What happens if a government violates the capital controls provisions in a U.S. trade or investment treaty?  Private foreign investors affected by the policy have the right to sue the government for compensation in supra-national tribunals that have no public accountability, no standard judicial ethics rules, and no appeals process.

In response to criticism, a handful of recent U.S. trade agreements have included a special dispute settlement procedure for investor-state claims related to capital transfers. The U.S.-Peru free trade agreement, for example, limits damages arising from certain restrictive measures on capital inflows to the reduction in value of the transfers. Investors may not demand compensation for the loss of profits or business. In addition, there is an extended “cooling off” period before investors may file claims.

While a step in the right direction, these provisions still place undue restrictions on the authority to use capital controls. If they were included in any possible U.S.-India treaty, the government of India would still face the prospect of expensive investor-state damages claims.  They could be tied up in legal proceedings for years, defending a legitimate policy that has proved effective in reducing financial instability.

The negotiations over a U.S.-India treaty were begun by the Bush administration.  Obama officials have said they won’t complete the deal until they finish up a review of the U.S. model BIT.

Let’s hope U.S. and Indian leaders won’t get carried away by the pressures of the upcoming Obama visit to produce a treaty that may serve the short-term interests of large corporations and investors but would undermine the authority of governments to protect their people from financial crisis. 

What the Chilean Miners Taught Me

October 25, 2010 ·

I’ve spent much time of late wondering about the connections between progressive movements and art.  I recognize how grand a statement this is, combining, as it does, an ill-defined political perspective with a term that encompasses the sum of creative expression.  Still, there is a long history of art-infused political action on the left in America; I’m thinking especially of the civil rights movement which, in some ways, represented the apotheosis of the arts and politics mixture.   Who can forget the images of luminaries like James Baldwin and Harry Belafonte participating in civil rights marches across the country, or the sounds of movement leaders singing We Shall Overcome?  In this decade, many of us spent hours staring at Shepard Fairey’s once iconic (and now, inevitably, oft-parodied) depiction of then Senator Obama as a heroic figure swathed in red, white and blue.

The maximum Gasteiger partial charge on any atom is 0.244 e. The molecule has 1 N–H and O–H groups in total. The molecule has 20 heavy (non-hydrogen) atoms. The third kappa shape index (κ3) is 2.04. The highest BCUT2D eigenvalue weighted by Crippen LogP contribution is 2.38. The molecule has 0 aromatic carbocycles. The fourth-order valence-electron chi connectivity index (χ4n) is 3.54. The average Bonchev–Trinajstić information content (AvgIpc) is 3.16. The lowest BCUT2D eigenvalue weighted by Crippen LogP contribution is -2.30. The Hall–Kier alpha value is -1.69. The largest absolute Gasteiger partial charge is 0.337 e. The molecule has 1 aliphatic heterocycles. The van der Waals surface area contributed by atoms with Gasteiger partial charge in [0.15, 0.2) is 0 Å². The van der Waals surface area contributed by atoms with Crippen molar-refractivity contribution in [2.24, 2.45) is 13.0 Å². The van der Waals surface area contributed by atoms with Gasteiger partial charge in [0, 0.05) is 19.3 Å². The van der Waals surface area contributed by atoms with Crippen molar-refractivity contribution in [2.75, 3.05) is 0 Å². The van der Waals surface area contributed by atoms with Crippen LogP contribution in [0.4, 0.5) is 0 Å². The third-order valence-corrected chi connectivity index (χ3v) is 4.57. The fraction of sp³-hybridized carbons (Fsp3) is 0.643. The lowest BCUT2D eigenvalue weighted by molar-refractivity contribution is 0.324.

Yet something occurred to me as I watched the Chilean miners ascend from their temporary prison below the earth to their families and throngs of waiting press above.  I realized that the most salient connection between progressive politics and art is imagination.

This was surely an odd time to be struck by such a revelation.  First, the rescue itself was an apolitical affair, carried out by people of various political beliefs (one would assume) who’d descended on Chile from locations around the world.  Second, although we occasionally heard singing in the background as reporters described the rescue in minute detail, there wasn’t much art.  However, each time I read an update about the progress of the workers who were attempting to rescue the miners, or saw pictures of the families waiting and hoping, and then, last week, when I saw the miners ascend one after another from the ground, I realized that the trajectory of this particular story approximated, in micro, the popular movements that I grew up reading about in school.  I reveled in the miners’ victory because it represented the triumph of imagination over the seemingly unalterable rules of reality. 

I became fixated on the power of imagination as I watched the story unfold, and the way imagination can sustain a vision of brighter possibilities, even when such possibilities seem, well, impossible.  The same type of imagination that sustains art – that enables someone to, say, shape a new reality on a blank page, canvas, building wall, from a piece of clay – sustains progressive movements.  This link is important for many reasons, not least of which because contemporary progressive movements all struggle to sustain a kind of prophetic vision about a future that could happen, not the kind of future that probably will happen if things remain the same.  As I saw the miners celebrating with their families, I couldn’t help but think how heartening it was to see a group of people work towards a common goal, understanding that they could fail, and imagining, all the same, that they wouldn’t.